Mulan was most certainly not the only female character put in such a situation. The study showed that 22 out of 30 Disney movies (including Pixar) had a majority of male dialogue. Even romantic comedies, which are considered ”chick flicks” were in average 58% male dialogue. An example is Pretty Woman. Its lead character is a woman, meaning she has the most dialogue. However, because of all the male supporting actors, the dialogue balanced out to being 52% male. After analysing the US Box Office’s top 2500 movies, the study discovered that only 22% of movies had a woman as the lead role. If women filled 2 of the top 3 leading roles, the number dropped to 18%. Comparatively, it was much easier for men to fill 2 of the 3 lead roles, as it happened 82% of the time.

Age also seemed to affect an actor or actress’ quantity of spoken words. For women, the quantity diminished as they got older, passing from 38% when in an age range of 22-31 years old to 20% when 42-65 years old. For men, it was the contrary. The numbers are practically inversed, as they passed from 20% to 39%. Men gain more words as they age whereas women lose words as they age. This could mean that as women lose their attractiveness they also lose their voice. Research from the University of Southern California shows that for every 1 woman who speaks, there are 3 men speaking. It also shows that crowd shots are made up of only 17% women, a ratio that has not changed since 1946! One would believe that since women are sparser on screen their characters would contain more value, however they are simply more erased unless being a sexual object. And objects, as we know, don’t talk much.  EXPAND.

The movie industry keeps feeding us these ideas that we love to gobble up, without thinking twice about it. But as my mother always said: “You are what you eat.”. So is Hollywood the one feeding us these false gender concepts or are we the ones giving them our orders? After all, a study done on the top 500 films between 2007 and 2012 shows that women bought half of the movie tickets sold in the US. However, The MPAA declared that the top 5 grossing films of 2014 in the US/Canada were: Guardians of the Galaxy, Captain America: The Winter Soldier, The Lego Movie, Transformers: Age of Extinction and The Hunger Games Mockingjay Part 1. The first four movies attracted a majority of male viewers, whereas The Hunger Games attracted a mostly female audience. 57% of its box office revenue came from women. This could signify that women are gradually showing more support for movies containing a woman as lead role.  EXPAND.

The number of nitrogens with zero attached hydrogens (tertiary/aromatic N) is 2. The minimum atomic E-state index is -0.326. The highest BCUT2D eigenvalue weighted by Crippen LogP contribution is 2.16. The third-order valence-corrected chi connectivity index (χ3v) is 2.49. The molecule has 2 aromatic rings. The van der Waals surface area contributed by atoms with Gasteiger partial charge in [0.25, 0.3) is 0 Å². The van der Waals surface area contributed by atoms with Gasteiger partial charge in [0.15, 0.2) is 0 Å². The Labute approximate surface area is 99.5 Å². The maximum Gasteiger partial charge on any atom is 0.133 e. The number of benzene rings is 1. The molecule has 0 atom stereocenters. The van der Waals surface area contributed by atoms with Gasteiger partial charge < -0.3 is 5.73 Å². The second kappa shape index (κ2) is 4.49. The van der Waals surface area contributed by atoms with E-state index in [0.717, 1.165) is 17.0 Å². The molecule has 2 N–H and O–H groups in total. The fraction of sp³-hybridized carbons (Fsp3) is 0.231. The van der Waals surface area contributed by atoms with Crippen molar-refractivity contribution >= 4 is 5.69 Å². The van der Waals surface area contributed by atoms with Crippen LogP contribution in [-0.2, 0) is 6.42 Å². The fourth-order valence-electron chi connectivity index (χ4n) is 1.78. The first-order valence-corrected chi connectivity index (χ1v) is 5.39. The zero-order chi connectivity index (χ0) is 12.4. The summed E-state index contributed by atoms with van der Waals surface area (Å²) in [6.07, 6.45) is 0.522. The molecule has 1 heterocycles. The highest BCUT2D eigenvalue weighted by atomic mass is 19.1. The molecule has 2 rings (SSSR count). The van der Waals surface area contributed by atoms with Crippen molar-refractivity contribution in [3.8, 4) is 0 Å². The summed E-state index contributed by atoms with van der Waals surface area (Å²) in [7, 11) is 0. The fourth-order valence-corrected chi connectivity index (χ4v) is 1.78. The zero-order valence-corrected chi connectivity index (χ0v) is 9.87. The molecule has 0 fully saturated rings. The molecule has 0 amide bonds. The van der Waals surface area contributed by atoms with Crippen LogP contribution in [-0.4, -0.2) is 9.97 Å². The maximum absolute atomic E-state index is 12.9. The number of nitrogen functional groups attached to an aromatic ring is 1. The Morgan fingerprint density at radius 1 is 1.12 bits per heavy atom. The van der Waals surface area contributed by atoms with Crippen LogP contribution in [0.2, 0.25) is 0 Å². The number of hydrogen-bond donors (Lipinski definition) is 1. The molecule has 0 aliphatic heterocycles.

Saddly, Hollywood tends to spend more money on male-led movies. I had the chance to speak with Myriam Rafla, teacher in Cinema & Communications at Dawson College but also part of the board of directors at SODEC. She believes that the movie industry is “completely tied into the culture of financing, which is dominated by the patriarchal male demographics […]”. When she worked for funding agencies, Rafla sat in many meetings to dicscuss projects. During these dicsussions, she often heard insults said towards the female gender. The cinema industry is a very male dominated environment. Hence, Myriam Rafla believes that the first step to change gendered stereotypes from appearing on screen is by having more women work behind the camera. She says that “If it’s not happening in [the] room or on the page, it will never change on screen.”, which makes sense. It was found that the number of female characters increased by 10.6% when a woman was directing and that it increased by 8.7% when a female screenwriter took part. Currently, Rafla and her coworkers at SODEC are trying to create new policies to incite more women into applying and receiving financing. It’s a small step in the right direction.

In the mean time, major cinema industries such as Hollywood keep producing movies containing female characters that are hypersexualized or generally silent. Who’s fault is it? The industry? The audiences? Are both worlds to blame?  EXPAND.

If we know the messages sent out are the wrong ones, why do we keep going back towards them?

In all honesty, even though I know these images are all fiction and fake representation, I like to identify myself to them sometimes.

I believe it is one of everyone’s guilty pleasures.





Mulan. Dir.Tony Bancroft, Barry Cook. Walt Disney Pictures,1998. Film.

The Dark Knight Rises. Dir. Christopher Nolan. Warner Bros, 2012. Film.

Carpentier, Megan. “Why, in 2016, are women still (mostly) silent film starts?” the guardian. N.p. Web.

Dr L.Smith, Stacy / Allene Cook, Crystal. “Gender Stereotypes: An Analysis of            Popular Films and TV.” N.p. Web.

Anderson, Hanah / Daniels, Matt. “Film Dialogue.” The Pudding. N.p. Web.

Zurko, Nicholas. “Gender Inequality in Film.” New York Film Academy. N.p.   Web.

May, Cindi. “The Problem with Female Superheroes.” Scientific American.     N.p. Web.